Examining the Relationship Between Social Anxiety and Cigarette Smoking: Smoking to Cope -- N. L. Watson; J. P. Dempsey; J. VanderVeen; J. C. Gottlieb; L. M. Cohen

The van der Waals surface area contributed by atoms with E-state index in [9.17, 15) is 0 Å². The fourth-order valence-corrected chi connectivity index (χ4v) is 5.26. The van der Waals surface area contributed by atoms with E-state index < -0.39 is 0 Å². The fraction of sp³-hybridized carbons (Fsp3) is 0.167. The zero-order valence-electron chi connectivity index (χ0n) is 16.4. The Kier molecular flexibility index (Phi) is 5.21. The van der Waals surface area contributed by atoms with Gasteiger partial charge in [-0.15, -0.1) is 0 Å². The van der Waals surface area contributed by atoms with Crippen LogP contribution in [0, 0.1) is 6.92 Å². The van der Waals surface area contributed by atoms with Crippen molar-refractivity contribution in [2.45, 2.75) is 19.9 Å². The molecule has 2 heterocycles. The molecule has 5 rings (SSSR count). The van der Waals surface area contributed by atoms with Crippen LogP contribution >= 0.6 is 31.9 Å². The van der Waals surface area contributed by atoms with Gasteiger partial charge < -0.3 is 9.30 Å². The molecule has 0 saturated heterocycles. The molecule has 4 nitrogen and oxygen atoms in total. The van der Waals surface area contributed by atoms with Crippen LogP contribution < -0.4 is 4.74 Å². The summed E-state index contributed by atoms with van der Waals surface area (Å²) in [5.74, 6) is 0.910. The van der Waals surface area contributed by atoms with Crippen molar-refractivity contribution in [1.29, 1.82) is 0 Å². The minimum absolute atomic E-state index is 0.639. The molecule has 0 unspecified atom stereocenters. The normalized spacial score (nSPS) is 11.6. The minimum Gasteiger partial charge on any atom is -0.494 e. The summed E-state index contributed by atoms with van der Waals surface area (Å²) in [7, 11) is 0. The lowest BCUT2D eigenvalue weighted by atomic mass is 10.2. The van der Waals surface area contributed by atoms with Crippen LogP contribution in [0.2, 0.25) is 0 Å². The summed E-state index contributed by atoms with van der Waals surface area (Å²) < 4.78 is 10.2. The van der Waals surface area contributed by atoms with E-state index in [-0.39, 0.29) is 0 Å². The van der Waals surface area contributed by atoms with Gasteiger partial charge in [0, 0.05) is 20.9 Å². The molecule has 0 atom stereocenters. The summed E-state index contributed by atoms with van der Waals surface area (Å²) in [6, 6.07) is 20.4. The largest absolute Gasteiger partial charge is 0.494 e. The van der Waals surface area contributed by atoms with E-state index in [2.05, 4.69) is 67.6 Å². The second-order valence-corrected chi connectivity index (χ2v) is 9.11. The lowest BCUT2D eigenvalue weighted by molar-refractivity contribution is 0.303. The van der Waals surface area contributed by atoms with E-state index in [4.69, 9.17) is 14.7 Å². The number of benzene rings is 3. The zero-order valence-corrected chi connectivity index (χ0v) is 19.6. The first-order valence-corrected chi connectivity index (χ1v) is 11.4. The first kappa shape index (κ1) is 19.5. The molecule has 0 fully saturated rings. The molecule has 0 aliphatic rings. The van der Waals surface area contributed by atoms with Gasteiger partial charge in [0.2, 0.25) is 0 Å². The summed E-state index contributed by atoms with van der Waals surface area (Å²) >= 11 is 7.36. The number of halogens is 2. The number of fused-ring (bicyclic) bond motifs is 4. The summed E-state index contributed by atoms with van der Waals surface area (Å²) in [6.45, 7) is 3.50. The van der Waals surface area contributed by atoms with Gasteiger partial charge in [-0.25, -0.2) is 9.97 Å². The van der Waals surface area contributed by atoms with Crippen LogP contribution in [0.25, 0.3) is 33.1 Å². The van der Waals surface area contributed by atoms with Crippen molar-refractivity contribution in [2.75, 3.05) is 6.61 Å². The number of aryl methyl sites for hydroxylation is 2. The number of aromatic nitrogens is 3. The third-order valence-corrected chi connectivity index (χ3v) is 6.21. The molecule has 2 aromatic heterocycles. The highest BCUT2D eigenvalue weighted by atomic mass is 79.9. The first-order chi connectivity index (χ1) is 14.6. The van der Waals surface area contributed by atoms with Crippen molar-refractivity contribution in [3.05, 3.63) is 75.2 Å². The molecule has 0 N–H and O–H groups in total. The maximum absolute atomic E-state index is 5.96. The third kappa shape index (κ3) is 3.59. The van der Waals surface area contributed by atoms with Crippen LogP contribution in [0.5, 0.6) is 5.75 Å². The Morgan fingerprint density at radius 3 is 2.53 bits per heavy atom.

Smoking rates are higher among individuals diagnosed with social anxiety disorder when compared to the general population (NIDA, 2009; Lasser et al., 2000). In fact, previous research suggests that social anxiety disorder and sub-threshold social anxiety may be risk factors for nicotine dependence later in life (Sonntag, Wittchen, Hofler, Kessler, & Stein, 2000). It has been suggested that such individuals may initiate smoking to cope with their anxiety and that smoking behaviors may be maintained as a result of such smoking expectancies (Morissette, Tull, Gulliver, Kamholz, & Zimering, 2007). However, only one study to date has been conducted examining this relationship. Further, results from this study indicate that individuals with social anxiety report smoking to cope (STC) with their symptoms (Junghans, Lovett, Eldridge, Grant, & Dempsey, 2009). Therefore, the primary aim of the present study was to further elucidate the relationship between symptoms of social anxiety and smoking to cope. METHODS: 1800 undergraduates enrolled in Introduction to Psychology courses completed surveys that included an assessment of self-reported levels of social anxiety (LSAS; Heimberg et al., 1999) and a questionnaire on smoking to cope with social anxiety (STC) based upon the Drinking to Cope Questionnaire (Thomas, Randall, Book, & Randall, 2008). Additionally, they were asked to rate the degree to which they engage in 12 STC behaviors designed to alleviate symptoms of social anxiety. Participants were excluded if they were not tobacco users (n = 1546) or had illogical response patterns (n = 39). Thus, 215 participants were included in the present analyses, with a classification of being socially anxious (SA; n = 34) or not (NSA; n = 181). RESULTS: 57.2% of the sample reported STC behaviors. Analyses indicated a significant between-groups difference in the proportion of situations in which participants engaged in STC behaviors [F (1, 121) = 21.18, p < .001]. Further, SA participants reporting engaging in STC behaviors in 62.41% (SD = 33.67) of social situations and NSA participants reporting these behaviors 37% of the time (SD = 23.19). Additionally, SA participants reported avoiding social situations significantly more often than NSA participants [F (1, 120) = 6.190, p < .05]. Groups were then tested for differences on average goal endorsement, with 9 of the 12 STC-related goals being significantly different between groups. These goals included “to avoid making eye contact” [F (1, 119) = 19.296, p < .001] and “to have an excuse to temporarily leave the social situation” [F (1, 119) = 14.990, p < .001], with SA individuals reporting using STC behaviors to achieve these goals to a higher degree. These results provide evidence for the notion that a large proportion of socially anxious individuals who smoke do, in fact, smoke to cope with their symptoms of social anxiety. This study also highlights the specific smoking expectations that these individuals may have. Further, these findings suggest that more research is needed to better understand the underlying mechanisms of smoking acquisition, maintenance, cessation, and relapse in order to improve upon prevention and intervention efforts targeting this population of smokers.